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How to negotiate a high salary after a low paying job

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Learn how to negotiate a higher salary.
If you took a lower paying job to survive the recession, you may find that hiring companies will offer you a salary based upon your current low pay rather than your former going rate. To negotiate for a higher salary, take these steps:

1) Survive the employer’s salary request on an online job application site. Learn how in this earlier post.

2) Negotiate the best package when offered a position – Let's talk about this situation now.

If the company asks for your salary requirement before they state their range; try these techniques:

  • Respond by asking the interviewer for the salary range. For example, say, “I’m sure we can arrive at mutually agreeable salary. Can you tell me the range?”
  • If they give you a range and the high end is acceptable, don't give your exact salary. Instead reply, "I'm looking at positions in that range."
  • If they won't state a range or the range is too low, say, “From my research and the job description, an acceptable salary range for this position is $XX,XXX to $XX,XXX, not including benefits. My requirement is flexible and negotiable within that range, depending on factors such as additional benefits and increased advancement opportunities.”
  • When all else fails, respond with your current total compensation, not just salary. Say "My salary is A, my annual bonus is B and my employer’s contribution to my 401(k) is C, so all together, my current compensation package is $(A+B+C)." Don't be too resistant, lest they reject you for being evasive.

If they offer you a low salary based upon your most recent salary, explain why you are underpaid.

  • If you’re coming from a small or struggling company, state that your company gave low annual increases or froze raises due to the economy.
  • If you're coming from a low-paying business segment, say, "I'm sure you know nonprofit salaries are not in line with the private sector."
  • If you took a low-paying position in lieu of remaining unemployed, say, “I had two options: 1) Stay unemployed and wait for a job that paid in my range, or 2) take the available lower level position. I opted to take the position to keep my skills well honed. The company benefited greatly from having a top notch pro handling the job, but I am uniquely qualified to handle the challenges of this position and should be paid accordingly.”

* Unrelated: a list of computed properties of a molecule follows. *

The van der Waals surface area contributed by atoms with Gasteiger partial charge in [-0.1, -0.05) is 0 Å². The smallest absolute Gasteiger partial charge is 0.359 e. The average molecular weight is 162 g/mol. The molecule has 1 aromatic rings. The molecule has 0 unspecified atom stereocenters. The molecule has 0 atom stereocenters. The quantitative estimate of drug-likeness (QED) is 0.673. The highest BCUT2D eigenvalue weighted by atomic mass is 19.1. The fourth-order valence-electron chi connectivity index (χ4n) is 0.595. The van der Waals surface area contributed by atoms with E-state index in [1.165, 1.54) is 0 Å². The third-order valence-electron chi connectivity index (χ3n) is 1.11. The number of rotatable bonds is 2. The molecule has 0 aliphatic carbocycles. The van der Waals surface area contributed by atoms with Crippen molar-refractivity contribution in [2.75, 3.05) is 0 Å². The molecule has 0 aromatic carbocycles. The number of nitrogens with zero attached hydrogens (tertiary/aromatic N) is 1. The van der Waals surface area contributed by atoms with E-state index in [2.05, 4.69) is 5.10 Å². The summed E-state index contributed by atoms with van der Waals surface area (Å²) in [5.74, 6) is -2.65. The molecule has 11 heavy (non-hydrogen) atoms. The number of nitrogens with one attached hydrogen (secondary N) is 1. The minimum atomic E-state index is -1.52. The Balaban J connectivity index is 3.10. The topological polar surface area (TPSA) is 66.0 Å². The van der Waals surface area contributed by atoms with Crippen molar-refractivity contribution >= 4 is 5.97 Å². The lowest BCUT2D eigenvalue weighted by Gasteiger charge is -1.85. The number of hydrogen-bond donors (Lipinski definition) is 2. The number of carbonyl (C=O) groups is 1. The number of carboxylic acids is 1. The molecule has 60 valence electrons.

• Explain that while you're not seeking a job based solely on salary, you expect to be paid the fair market value.
  • Drive home that your current or recent job is a very different position than the one for which you are applying, (even if the skills needed are similar) and therefore the salary should be higher.
  • Mention that while your position was satisfying, it didn't offer much in compensation, which sometimes happens when companies fail to keep up with standard salaries for long term employees.
  • Share a recent performance appraisal to make clear your salary wasn’t based upon a performance issue.
  • Give a rational explanation for why you seek a higher salary.

Their first offer isn’t necessarily a final offer
If they make an offer at the low end of their range, realize their offer is likely a negotiation strategy, not a final number. Counter with a higher number, realizing that your response doesn’t have to be your final answer either.

Seek a mutually beneficial outcome

  • Research the company and visit several salary sites to learn the probable salary range. Find a list of salary sites here.
  • Negotiate in person with the decision maker when possible. It's not as easy to dismiss your salary requirements in person as it is over the phone. 
  • Demonstrate that you are the best person to help the employer address challenges. Offer solutions and build the relationship.
  • Appear confident (but not cocky).
  • Let them know if you have competing offers, or are conversing with other prospective employers.
  • Don’t lie about your current salary. The new employer can confirm if the numbers you state are accurate.
  • Have a perfect number in mind, but don’t say it out loud … it could be lower than they would have paid.
  • State what's most important to you (salary, vacation time, office setting, etc.) and what is a nice, but unnecessary perk. Let the employer know you may be open to enhanced benefits such as increased vacation time if they cannot completely meet your salary expectations.
  • Don’t take low ball offers personally. Remember they offered you the job.
  • Don’t accept the offer right away. Say that you are very interested, but need time to discuss the decision with your loved ones. Ask for the offer in writing and agree on a time when you will give them your response.

Consider the employers’ perspective
Employers determine salaries based on factors that may have nothing to do with you including the scarcity of the skills needed, the level of the position, the salary ranges in your geographic area, economic conditions, and the company’s culture and pay philosophy. They simply may not be in the position to pay you what you think you are worth. Also realize that companies typically cannot pay you more than what is proportional to the pay ranges of their current employees.

If you've done your homework, by all means, negotiate for better pay. But if you find you are asking for more than is fair or what they are willing to pay, bow out or adjust your expectations.

In a win-win salary negotiation, employer and employee leave the negotiation satisfied … so learn to negotiate well! -- Kathy

What salary tips have you tried? Share your comments.

Related articles
Learning salary ranges
Negotiating without having had a job
Online salary requests


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